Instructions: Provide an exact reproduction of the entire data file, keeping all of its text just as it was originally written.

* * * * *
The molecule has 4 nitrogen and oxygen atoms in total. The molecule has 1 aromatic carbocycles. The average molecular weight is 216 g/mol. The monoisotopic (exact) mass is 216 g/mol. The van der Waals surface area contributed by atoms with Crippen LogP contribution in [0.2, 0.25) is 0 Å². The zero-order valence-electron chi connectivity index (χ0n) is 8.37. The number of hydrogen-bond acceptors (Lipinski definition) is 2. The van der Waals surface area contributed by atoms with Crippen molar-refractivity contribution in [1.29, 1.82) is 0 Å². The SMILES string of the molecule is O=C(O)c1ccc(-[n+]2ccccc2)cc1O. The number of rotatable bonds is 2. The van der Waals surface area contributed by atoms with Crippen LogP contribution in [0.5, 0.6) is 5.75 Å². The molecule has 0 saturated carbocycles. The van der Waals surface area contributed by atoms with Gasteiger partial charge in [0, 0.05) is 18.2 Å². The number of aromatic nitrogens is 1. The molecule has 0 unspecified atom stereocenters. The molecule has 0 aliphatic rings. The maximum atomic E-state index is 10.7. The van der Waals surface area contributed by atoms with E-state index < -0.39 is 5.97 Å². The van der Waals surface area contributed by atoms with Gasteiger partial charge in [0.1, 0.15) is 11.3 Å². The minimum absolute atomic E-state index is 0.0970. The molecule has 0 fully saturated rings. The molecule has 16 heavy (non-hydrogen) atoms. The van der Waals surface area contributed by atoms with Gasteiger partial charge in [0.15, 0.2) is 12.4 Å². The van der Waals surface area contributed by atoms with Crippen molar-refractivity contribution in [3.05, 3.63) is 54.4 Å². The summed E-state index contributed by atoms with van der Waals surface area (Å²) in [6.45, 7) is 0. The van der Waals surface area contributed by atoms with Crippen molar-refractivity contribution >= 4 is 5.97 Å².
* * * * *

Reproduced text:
The molecule has 4 nitrogen and oxygen atoms in total. The molecule has 1 aromatic carbocycles. The average molecular weight is 216 g/mol. The monoisotopic (exact) mass is 216 g/mol. The van der Waals surface area contributed by atoms with Crippen LogP contribution in [0.2, 0.25) is 0 Å². The zero-order valence-electron chi connectivity index (χ0n) is 8.37. The number of hydrogen-bond acceptors (Lipinski definition) is 2. The van der Waals surface area contributed by atoms with Crippen molar-refractivity contribution in [1.29, 1.82) is 0 Å². The SMILES string of the molecule is O=C(O)c1ccc(-[n+]2ccccc2)cc1O. The number of rotatable bonds is 2. The van der Waals surface area contributed by atoms with Crippen LogP contribution in [0.5, 0.6) is 5.75 Å². The molecule has 0 saturated carbocycles. The van der Waals surface area contributed by atoms with Gasteiger partial charge in [0, 0.05) is 18.2 Å². The number of aromatic nitrogens is 1. The molecule has 0 unspecified atom stereocenters. The molecule has 0 aliphatic rings. The maximum atomic E-state index is 10.7. The van der Waals surface area contributed by atoms with E-state index < -0.39 is 5.97 Å². The van der Waals surface area contributed by atoms with Gasteiger partial charge in [0.1, 0.15) is 11.3 Å². The minimum absolute atomic E-state index is 0.0970. The molecule has 0 fully saturated rings. The molecule has 16 heavy (non-hydrogen) atoms. The van der Waals surface area contributed by atoms with Gasteiger partial charge in [0.15, 0.2) is 12.4 Å². The van der Waals surface area contributed by atoms with Crippen molar-refractivity contribution in [3.05, 3.63) is 54.4 Å². The summed E-state index contributed by atoms with van der Waals surface area (Å²) in [6.45, 7) is 0. The van der Waals surface area contributed by atoms with Crippen molar-refractivity contribution >= 4 is 5.97 Å².